There's something magical about grilled foods, with the lovely interplay of textures and perfectly-warmed insides. Just as baked potatoes were comfort food for early 20th-century Laura Ingalls Wilder in her log cabin, salmon yaki onigiri (literally, "cook(ed) rice ball") had me purring in silent satisfaction. It was simply rice pressed around flaked salmon, and oh-so-lightly salted (optional). The crunchy outer golden-brown thick shell yielded to steamy, toothy short-grain rice and delicate bits of salmon. Two of these would make a lovely picnic lunch, desirable in either the summer or winter.

The menu features a wealth of meats, all carefully strung along skewers. We only intended to make this a snack stop, so we limited our selection to a trio of chicken gizzards, female smelt, and chicken skin. They came piled upon raw cabbage chunks, and drizzled with a dash of teriyaki sauce. The gizzards and chicken skin were both marinated in a sheen of teriyaki (typically, mirin, soy sauce, and sugar), and the juicy toothiness of the gizzards were fun to roll around in my mouth. The smelt were bulging with peach-creamy tiny balls of treasure; the sand-sized eggs were a lovely, crunchy counterpart to the white, flaky meat and crisp skin.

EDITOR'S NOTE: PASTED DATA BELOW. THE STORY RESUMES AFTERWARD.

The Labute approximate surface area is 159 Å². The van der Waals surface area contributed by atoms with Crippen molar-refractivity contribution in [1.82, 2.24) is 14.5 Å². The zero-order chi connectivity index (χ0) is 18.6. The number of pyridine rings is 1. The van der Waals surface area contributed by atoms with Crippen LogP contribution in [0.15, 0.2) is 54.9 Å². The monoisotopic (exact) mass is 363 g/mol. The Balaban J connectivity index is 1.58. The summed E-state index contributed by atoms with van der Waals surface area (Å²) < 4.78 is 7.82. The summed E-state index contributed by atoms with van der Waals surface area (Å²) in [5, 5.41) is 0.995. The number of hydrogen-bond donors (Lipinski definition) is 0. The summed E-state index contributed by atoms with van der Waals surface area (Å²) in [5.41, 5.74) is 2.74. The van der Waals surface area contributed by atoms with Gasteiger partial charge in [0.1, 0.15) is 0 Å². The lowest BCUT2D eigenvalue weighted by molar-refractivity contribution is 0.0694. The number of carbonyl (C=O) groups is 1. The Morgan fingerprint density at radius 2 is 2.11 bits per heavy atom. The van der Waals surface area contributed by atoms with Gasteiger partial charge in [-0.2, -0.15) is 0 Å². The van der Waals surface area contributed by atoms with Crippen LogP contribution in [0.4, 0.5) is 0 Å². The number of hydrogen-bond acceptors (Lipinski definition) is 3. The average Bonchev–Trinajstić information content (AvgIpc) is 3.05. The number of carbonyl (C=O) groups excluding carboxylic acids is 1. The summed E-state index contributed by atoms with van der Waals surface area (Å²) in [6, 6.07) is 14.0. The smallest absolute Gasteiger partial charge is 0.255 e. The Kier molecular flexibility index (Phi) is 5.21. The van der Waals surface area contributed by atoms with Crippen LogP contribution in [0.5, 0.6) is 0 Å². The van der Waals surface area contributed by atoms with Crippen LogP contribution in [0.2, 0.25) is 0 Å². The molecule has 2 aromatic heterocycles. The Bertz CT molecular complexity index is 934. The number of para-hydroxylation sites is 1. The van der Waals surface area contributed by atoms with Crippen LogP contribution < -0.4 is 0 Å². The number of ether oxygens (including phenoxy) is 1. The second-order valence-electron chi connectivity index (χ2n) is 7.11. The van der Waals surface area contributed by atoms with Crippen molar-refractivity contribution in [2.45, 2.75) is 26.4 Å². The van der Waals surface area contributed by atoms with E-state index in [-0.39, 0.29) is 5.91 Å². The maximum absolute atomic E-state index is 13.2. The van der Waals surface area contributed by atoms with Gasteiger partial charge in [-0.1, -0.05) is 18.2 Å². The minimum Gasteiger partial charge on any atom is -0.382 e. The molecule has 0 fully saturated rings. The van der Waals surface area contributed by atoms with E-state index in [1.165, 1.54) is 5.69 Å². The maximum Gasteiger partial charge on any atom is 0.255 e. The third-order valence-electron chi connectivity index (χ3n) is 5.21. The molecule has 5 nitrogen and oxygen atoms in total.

The shining star of the show, however, was the chicken skin skewer. WOW. This is food orgasm on a stick. Google image search for this, and you'll find a small collection of other Yakitori Taisho fans who also swear by this amazing little beauty. I put it in my 'crisp decadence to die for' category, along with creme brulee and roast piglet (much more ethereal and tender than the usual roast pig). The fat tucked into the skin renders into succulent oil that blisters the skin into fried heaven which can only be compared to fried pork skins the same way that high-grade maguro or toro (fatty tuna) sashimi compares to canned tuna. The skewer doesn't taste like any other chicken dish I've had. It crunched easily and delightfully noisily between my teeth, releasing its savory oils and clean, sweet mirin-soy flavors in a warm wave. Every bite was heavenly, despite Thomas Keller's (of French Laundry) philosophy that anything more than three bites is superfluous to the taste buds. I wished it could last forever, but all too soon, it was just a very sweet memory.

A memory to be treasured with those of my travels in Japan, and the beginnings of "Two Foodies" in New York.

Yakitori Taisho
5 St. Marks Place (between 2nd and 3rd)
New York, NY 10003